Just under 70% of Icelanders are seriously concerned about global warming, RÚV reports. Individuals level of concern about climate issues is, perhaps not unexpectedly, closely related to their political affiliations. These are among the findings of a recent survey on the matter conducted by the firm MMR.
Thirty-five percent of respondents reported being “very concerned” about global warming ad 33% said they were “fairly concerned.” Twenty-one percent said they were neutral on the issue, 5% said they were a little concerned and 6% said they were not very concerned.
Overall, women reported higher levels of concern about global warming than men, with 76% of women saying that they were either “very” or “fairly” concerned about the issue, as compared to 60% of men.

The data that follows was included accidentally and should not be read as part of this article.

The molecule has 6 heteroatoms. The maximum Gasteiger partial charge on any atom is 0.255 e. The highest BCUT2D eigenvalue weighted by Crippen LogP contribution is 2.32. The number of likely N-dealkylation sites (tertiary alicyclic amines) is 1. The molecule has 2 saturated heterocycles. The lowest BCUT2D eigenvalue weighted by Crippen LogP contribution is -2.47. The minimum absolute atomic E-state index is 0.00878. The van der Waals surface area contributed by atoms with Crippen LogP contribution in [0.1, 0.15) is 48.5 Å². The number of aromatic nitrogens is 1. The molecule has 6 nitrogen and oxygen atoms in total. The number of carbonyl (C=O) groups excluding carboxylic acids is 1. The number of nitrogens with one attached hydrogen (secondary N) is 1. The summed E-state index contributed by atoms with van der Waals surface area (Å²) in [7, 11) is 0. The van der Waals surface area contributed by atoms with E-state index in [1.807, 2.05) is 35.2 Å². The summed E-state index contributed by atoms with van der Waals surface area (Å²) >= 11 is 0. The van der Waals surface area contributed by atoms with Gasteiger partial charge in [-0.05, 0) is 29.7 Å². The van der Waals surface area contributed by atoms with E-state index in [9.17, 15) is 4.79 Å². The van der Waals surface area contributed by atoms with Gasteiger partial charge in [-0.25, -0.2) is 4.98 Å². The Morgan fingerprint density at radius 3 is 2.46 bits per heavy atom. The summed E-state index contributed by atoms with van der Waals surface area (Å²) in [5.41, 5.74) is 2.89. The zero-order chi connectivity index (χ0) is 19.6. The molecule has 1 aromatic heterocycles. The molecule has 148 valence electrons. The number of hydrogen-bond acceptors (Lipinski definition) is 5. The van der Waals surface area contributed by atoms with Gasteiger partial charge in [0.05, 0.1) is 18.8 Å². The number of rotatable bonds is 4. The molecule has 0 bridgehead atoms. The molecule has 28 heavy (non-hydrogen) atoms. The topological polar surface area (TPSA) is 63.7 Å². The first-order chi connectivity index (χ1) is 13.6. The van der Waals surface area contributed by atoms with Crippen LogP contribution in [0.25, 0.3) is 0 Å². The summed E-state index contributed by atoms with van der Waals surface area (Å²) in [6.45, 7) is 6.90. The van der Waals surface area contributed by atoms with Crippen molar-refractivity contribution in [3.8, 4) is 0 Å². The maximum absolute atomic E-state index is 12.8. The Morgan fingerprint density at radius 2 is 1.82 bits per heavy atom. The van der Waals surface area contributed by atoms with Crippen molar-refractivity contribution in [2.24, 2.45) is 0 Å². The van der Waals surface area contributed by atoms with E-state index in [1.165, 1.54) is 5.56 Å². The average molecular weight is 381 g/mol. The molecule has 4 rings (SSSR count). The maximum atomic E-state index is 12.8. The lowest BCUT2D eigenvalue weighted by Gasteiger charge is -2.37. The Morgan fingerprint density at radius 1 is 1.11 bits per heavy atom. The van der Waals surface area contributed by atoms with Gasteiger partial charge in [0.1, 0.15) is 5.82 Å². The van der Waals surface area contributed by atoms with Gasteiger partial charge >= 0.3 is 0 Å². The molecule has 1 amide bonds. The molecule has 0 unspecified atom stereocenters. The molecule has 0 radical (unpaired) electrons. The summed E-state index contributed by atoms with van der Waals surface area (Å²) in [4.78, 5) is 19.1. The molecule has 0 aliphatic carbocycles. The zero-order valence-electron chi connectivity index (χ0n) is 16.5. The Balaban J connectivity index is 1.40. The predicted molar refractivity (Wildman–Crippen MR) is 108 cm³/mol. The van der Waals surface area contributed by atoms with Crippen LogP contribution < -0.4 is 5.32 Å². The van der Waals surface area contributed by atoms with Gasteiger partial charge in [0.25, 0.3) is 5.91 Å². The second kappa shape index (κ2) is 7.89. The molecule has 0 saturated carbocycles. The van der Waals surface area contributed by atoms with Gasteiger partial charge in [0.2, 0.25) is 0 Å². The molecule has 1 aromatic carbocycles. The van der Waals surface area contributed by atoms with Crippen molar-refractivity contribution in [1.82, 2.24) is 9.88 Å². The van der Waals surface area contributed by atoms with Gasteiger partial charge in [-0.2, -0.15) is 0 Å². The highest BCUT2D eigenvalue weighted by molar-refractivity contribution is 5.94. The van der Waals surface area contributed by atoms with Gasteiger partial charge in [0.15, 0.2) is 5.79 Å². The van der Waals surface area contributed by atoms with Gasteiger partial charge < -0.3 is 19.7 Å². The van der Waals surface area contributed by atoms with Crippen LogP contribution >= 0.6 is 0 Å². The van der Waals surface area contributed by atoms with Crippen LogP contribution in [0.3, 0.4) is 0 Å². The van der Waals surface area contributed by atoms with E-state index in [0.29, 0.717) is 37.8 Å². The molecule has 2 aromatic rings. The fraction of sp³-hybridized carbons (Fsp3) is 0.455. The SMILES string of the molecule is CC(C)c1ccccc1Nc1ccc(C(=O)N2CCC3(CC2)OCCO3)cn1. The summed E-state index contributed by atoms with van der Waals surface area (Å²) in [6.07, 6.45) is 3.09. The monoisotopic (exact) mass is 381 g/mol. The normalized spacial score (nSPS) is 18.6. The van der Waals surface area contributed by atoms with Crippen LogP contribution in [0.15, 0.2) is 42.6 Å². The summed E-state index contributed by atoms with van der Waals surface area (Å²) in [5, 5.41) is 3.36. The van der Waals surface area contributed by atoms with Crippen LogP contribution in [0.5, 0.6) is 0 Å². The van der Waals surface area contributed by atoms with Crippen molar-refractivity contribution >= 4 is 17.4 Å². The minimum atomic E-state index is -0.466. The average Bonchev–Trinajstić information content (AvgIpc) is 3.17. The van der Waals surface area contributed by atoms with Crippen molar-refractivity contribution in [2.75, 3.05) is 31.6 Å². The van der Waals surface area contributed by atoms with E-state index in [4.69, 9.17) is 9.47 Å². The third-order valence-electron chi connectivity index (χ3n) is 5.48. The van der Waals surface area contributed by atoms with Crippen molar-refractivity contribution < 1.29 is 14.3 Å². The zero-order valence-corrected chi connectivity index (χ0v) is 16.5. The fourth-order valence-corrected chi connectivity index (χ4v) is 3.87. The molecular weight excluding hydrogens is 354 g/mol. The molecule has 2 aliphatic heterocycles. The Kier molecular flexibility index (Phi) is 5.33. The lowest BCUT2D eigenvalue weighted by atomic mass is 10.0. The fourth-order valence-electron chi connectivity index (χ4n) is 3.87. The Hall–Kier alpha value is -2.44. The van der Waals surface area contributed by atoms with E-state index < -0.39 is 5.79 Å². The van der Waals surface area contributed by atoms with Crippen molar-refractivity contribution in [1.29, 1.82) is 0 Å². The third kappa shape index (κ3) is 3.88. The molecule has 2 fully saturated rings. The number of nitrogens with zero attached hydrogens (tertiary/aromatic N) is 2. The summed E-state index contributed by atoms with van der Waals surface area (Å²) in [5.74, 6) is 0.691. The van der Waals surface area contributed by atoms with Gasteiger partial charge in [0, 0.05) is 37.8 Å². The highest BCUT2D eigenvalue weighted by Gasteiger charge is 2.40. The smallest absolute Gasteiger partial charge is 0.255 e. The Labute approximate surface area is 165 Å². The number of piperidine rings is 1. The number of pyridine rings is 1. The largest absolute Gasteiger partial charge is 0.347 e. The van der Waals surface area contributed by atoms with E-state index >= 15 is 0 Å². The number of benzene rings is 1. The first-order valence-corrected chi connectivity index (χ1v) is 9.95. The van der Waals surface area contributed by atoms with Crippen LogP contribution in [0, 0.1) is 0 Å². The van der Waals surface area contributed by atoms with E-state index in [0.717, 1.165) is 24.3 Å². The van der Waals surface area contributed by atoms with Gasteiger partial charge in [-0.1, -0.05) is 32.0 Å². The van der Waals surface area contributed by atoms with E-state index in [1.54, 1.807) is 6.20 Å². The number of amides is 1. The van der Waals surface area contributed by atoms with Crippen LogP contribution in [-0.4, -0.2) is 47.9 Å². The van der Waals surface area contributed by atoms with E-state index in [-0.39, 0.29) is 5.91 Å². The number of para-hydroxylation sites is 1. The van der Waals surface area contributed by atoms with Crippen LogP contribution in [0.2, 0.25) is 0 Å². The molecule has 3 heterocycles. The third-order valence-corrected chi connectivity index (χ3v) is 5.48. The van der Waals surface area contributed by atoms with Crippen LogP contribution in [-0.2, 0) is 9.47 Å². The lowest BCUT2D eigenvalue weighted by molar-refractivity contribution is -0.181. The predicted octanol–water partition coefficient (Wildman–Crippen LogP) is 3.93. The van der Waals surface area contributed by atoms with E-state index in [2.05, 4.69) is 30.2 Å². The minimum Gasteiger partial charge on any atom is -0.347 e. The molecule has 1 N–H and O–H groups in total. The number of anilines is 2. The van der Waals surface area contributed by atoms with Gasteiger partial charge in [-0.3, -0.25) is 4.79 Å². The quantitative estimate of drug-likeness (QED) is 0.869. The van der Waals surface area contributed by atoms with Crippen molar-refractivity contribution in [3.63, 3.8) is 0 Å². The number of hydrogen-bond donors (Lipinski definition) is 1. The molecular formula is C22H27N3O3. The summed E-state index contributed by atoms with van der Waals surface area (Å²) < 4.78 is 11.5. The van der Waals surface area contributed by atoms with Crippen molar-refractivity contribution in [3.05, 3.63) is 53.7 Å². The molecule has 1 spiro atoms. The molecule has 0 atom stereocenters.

The youngest and the oldest people surveyed reported the highest level of concern, although the older the respondent, the more likely they were to report having “little concern” about global warming. Sixteen percent of respondents 68 years and older said they had “little concern” about the issue, as compared to 7% of the youngest respondents, or those aged 18-29.
Political affiliation split people’s opinions on global warming fairly dramatically. Ninety-six percent of Social Democrats said they were “very concerned,” as did 89% of Left-Greens and 78% of Reform and Pirate Party supporters. Voters on the other end of the political spectrum did still report significant levels of concern, however. Indeed, 60% of Independence Party supporters said they were “very concerned;” 53% of People’s Party and 51% of Progressive Party supporters said they were concerned. Centre Party supporters reported the lowest level of concern, or 39%.
The survey was conducted from May 23 – May 29. Nine hundred and thirty-two respondents aged eighteen and older were selected at random to participate.